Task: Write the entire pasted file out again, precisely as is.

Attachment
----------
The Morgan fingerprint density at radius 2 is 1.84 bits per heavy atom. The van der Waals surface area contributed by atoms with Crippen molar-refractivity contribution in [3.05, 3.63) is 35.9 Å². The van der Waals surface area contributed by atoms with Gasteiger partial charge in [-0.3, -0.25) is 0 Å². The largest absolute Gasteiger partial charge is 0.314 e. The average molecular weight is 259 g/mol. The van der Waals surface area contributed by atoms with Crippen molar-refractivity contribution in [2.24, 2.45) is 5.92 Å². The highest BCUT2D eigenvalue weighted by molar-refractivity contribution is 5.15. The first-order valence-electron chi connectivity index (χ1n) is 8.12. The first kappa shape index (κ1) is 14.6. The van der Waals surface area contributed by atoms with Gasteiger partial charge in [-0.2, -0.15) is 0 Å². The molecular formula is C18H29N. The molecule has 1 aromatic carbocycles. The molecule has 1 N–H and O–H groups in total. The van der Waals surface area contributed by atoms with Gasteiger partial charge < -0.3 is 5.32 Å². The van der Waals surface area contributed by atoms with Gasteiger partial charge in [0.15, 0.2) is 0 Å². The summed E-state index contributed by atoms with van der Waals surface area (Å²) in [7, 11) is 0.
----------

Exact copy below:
The Morgan fingerprint density at radius 2 is 1.84 bits per heavy atom. The van der Waals surface area contributed by atoms with Crippen molar-refractivity contribution in [3.05, 3.63) is 35.9 Å². The van der Waals surface area contributed by atoms with Gasteiger partial charge in [-0.3, -0.25) is 0 Å². The largest absolute Gasteiger partial charge is 0.314 e. The average molecular weight is 259 g/mol. The van der Waals surface area contributed by atoms with Crippen molar-refractivity contribution in [2.24, 2.45) is 5.92 Å². The highest BCUT2D eigenvalue weighted by molar-refractivity contribution is 5.15. The first-order valence-electron chi connectivity index (χ1n) is 8.12. The first kappa shape index (κ1) is 14.6. The van der Waals surface area contributed by atoms with Gasteiger partial charge in [-0.2, -0.15) is 0 Å². The molecular formula is C18H29N. The molecule has 1 aromatic carbocycles. The molecule has 1 N–H and O–H groups in total. The van der Waals surface area contributed by atoms with Gasteiger partial charge < -0.3 is 5.32 Å². The van der Waals surface area contributed by atoms with Gasteiger partial charge in [0.15, 0.2) is 0 Å². The summed E-state index contributed by atoms with van der Waals surface area (Å²) in [7, 11) is 0.